The entrepreneurial news seems to be flooded with new and nifty ideas in AI, blockchain, cryptocurrencies, and robots. Not to speak of DNA editing and other biotech ideas far outside my realm of understanding.
What I do understand and what investors also understand is the importance of the team behind those ideas. Because ideas are literally a dime a dozen. What is far more rare and valuable is the ability to execute to bring that idea to commercial success. VCs have told me that would rather take an A team with a B idea than a B team with an A level idea. Because chances are the B level team won’t be able to execute the A level idea. But the A team will be able to quickly pivot from an B level idea to an A level idea, then execute to make that idea a commercial success.
I was reminded of this when reading the article in The Wall Street Journal entitled Rising Venture-Capital Firms’ Strategies for Success. It’s not until the end of the article that we get to the reality of the value of team over idea:
And as many startup investors are quick to point out, it is not just about the business idea, but the personal qualities of the founders. Mr. Mhatre says Lightspeed spends time “trying to really understand the people we should believe in and get behind.”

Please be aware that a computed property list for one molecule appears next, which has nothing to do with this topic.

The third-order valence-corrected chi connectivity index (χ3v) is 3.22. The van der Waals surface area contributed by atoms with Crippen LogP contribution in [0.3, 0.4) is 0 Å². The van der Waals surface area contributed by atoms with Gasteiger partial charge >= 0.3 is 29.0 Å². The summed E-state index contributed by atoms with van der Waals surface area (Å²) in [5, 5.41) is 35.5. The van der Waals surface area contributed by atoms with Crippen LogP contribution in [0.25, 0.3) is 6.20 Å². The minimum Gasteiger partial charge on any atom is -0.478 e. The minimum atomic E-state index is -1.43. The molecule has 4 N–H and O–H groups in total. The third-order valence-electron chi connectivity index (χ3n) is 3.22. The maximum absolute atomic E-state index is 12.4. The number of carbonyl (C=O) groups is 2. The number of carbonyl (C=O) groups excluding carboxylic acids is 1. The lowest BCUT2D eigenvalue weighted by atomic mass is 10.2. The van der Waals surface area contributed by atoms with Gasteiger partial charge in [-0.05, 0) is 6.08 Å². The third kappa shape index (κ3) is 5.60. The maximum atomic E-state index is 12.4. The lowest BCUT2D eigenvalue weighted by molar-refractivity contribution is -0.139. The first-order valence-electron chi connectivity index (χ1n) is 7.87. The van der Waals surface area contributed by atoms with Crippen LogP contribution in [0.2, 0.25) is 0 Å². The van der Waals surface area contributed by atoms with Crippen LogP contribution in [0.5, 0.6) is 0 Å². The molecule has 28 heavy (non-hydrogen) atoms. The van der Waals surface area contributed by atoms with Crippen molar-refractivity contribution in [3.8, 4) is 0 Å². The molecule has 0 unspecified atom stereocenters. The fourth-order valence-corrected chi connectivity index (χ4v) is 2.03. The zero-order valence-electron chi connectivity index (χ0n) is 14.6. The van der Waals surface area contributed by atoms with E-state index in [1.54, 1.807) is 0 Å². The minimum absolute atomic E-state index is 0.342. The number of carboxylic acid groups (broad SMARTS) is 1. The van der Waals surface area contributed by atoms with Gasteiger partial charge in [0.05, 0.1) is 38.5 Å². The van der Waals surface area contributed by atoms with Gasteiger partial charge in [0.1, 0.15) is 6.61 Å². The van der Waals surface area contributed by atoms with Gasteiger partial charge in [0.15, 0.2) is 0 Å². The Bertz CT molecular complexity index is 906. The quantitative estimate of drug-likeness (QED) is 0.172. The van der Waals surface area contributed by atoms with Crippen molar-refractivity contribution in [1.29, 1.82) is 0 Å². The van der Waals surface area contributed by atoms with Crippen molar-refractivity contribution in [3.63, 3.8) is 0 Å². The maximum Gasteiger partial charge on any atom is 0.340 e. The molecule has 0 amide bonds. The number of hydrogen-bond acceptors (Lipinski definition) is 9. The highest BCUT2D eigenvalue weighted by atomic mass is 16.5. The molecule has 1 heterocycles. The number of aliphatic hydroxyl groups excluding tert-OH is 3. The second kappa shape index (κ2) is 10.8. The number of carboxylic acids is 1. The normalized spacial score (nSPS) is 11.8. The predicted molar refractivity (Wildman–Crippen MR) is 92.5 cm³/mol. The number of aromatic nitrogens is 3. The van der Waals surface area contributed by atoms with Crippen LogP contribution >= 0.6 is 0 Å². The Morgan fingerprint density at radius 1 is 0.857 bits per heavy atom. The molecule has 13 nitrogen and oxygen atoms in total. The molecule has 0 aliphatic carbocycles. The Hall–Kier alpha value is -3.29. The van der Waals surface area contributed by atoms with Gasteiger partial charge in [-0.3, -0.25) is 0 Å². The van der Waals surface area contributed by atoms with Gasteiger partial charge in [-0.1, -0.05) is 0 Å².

Mike Volpi, a general partner at Index Ventures, says the best entrepreneurs “have the personality to be able to overcome long odds.” The most successful founders, he adds, are good at recruiting, leading, learning and have “a strong sense of self-determination.”
Would be founders should take careful note of Mike Volpi’s criteria, while overcoming long odds and leading are truisms, being good at recruiting and learning are not. The best founders will come to their venture with a network of friends, colleagues and acquaintances from which they can pull the best and brightest for their firms. They will also be very demanding recruiters, holding out for the best fit for their team. Far too many engineering founders I see tend to be very opportunistic about building their team, especially for business talent. All to often they will go with someone from a local
B-School rather than conducting a wide and thorough search. As one of my colleague’s once told me, “The easiest thing to do in a startup – especially one funded by venture capital – is to hire.” The hardest thing to do is to build a culture in which the hiring process staunchly adheres to the values of the founders. And my advice to founders is to play an active role in the hiring process until doing so gets really painful due to the pressing demands on their time, then hang on a bit longer.
If you think that sounds crazy, please read the Business Insider article Why Google CEO Larry Page personally reviews every candidate the company hires. At the start of 2015 Google was hiring about 6,000 people a year. Cofounder and CEO Larry Page approved each of them, according to Google HR boss Laszlo Bock, who writes about Google’s hiring process in new book “Work Rules!.”